– Perhaps, or at least the fact they go against some kind of hetero-patriarchal gender binary. But there is still an open question about whether this gender binary is an eternal prescription from the divine author of scripture, or the result of its human authors being conditioned by their patriarchal contexts.

    “Our knowledge of the first century attitudes has developed considerably (see the work of Robert Gagnon and others) and it appears there was a wide variety of views, including some quite close to contemporary arguments in favour of same-sex relations.”

    – Gagnon is a joke: he is intellectually dishonest, twisting everything to produce the strongest possible position in support of his presupposed view. My reading from a variety of Christian and non-Christian commentators on ancient views of sexuality leads me to believe that what you’ve just said is not true; rather, all condemnations and commendations of same-sex sexuality in the ancient world were strongly conditioned by the dominant Greco-Roman hierarchical sex/gender systems: In other words, they all saw it as men taking the passive, dominated, penetrated ‘female’ role or women taking the active, dominant, penetrating ‘male’ role; it’s just that some condemned it, and others (sometimes) endorsed it. This includes Aristophanes’ myth in the Symposium, which says that some men are ‘oriented’ towards pederastic relationships with young boys – not towards mutual, monogamous same-sex marriage.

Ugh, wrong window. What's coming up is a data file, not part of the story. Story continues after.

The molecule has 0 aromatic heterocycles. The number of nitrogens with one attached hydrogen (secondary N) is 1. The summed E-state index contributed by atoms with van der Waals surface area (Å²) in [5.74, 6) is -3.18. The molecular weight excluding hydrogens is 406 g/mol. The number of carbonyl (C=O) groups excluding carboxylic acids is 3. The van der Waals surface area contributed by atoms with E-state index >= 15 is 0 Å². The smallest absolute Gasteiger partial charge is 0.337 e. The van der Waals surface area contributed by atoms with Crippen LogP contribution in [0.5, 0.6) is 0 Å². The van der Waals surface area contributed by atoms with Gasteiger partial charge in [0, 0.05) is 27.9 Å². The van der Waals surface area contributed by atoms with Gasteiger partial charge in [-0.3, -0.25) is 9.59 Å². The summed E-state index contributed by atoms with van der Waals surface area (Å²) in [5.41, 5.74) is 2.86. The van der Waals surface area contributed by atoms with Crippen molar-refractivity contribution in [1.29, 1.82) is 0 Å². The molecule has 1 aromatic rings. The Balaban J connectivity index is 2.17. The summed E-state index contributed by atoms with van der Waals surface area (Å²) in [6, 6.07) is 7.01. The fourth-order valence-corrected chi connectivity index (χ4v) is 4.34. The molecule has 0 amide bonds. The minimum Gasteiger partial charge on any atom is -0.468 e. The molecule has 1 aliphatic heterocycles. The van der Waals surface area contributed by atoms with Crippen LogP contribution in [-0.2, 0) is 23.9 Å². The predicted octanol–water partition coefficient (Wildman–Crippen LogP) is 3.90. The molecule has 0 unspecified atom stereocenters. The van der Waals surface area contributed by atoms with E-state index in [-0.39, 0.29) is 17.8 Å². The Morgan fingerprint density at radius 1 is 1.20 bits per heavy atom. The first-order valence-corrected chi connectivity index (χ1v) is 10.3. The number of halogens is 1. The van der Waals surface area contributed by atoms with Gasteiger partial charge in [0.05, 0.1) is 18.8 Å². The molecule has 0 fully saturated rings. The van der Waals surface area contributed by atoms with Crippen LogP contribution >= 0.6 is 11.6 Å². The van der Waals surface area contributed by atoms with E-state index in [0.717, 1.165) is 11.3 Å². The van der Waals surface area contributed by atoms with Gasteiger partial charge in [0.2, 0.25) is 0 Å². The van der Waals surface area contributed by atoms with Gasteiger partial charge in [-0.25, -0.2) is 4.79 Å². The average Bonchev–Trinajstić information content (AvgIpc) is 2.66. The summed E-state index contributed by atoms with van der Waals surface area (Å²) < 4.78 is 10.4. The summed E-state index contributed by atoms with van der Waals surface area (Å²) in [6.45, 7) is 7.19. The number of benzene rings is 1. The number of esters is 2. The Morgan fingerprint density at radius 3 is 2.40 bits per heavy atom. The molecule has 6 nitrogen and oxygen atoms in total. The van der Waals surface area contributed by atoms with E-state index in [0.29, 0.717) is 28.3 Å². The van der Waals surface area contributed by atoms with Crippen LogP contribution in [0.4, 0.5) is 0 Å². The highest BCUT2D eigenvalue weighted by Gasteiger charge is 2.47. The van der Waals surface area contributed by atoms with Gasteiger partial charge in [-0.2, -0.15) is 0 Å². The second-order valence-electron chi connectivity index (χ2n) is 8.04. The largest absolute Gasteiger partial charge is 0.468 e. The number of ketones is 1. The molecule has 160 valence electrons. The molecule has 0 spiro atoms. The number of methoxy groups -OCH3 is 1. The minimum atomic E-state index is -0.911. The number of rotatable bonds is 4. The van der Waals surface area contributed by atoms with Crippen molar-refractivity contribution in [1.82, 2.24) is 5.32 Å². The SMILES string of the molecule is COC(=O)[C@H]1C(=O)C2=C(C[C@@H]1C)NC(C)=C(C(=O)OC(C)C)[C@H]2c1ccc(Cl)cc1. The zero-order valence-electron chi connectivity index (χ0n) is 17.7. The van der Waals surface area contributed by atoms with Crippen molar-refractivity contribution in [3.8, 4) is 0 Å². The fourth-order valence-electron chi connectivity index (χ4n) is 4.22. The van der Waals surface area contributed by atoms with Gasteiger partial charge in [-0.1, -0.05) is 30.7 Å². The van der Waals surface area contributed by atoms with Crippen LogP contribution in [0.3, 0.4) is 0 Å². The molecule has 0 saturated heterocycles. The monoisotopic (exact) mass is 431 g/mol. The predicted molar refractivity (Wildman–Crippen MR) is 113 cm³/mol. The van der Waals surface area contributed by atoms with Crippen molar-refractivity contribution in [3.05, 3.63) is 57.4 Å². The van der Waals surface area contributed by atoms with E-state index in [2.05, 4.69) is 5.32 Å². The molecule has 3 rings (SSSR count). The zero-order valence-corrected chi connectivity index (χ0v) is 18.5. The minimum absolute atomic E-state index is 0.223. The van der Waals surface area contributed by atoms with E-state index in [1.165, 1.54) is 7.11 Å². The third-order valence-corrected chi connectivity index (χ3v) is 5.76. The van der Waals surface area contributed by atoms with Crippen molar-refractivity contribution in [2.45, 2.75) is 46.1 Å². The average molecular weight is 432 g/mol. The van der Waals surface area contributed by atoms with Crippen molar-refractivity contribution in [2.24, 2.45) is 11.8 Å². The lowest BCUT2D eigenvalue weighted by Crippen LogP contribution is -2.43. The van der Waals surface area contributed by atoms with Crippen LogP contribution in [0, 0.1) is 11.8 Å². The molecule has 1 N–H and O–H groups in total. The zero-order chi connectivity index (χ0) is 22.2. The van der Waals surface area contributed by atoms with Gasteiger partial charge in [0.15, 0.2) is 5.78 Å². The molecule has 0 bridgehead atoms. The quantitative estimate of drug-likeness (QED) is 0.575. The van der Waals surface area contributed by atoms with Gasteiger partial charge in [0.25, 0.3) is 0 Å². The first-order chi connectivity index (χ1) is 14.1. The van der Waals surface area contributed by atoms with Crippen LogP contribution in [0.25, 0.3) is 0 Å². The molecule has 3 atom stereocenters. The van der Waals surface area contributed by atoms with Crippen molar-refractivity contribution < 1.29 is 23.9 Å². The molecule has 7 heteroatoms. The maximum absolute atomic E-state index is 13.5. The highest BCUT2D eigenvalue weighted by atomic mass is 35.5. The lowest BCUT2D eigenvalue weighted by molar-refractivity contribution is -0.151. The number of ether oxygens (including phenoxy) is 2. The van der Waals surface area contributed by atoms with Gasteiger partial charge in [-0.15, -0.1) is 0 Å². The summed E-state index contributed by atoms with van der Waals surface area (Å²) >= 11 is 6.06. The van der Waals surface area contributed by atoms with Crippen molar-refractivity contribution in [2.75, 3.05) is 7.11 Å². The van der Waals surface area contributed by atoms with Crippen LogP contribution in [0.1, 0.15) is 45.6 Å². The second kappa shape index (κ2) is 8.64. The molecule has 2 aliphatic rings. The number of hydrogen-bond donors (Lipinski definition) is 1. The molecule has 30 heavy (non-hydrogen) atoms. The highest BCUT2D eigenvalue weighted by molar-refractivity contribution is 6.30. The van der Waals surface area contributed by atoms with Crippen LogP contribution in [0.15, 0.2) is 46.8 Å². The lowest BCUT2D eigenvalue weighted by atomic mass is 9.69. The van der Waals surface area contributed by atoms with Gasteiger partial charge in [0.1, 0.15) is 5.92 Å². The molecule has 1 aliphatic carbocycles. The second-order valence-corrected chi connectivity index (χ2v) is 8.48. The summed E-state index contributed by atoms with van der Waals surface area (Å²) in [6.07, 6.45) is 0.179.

“In any case, as commentators highlight, Paul was not concerned with context or motivation, but with the acts themselves.”

    – Rubbish; Paul highlights the lustful motivations as well as the actions (please forgive the capitalisation – it seems to be the only kind of formatting available to me here):

    24 Therefore God gave them over in the SINFUL DESIRES of their hearts to sexual impurity for the degrading of their bodies with one another. 25 They exchanged the truth about God for a lie, and worshiped and served created things rather than the Creator—who is forever praised. Amen.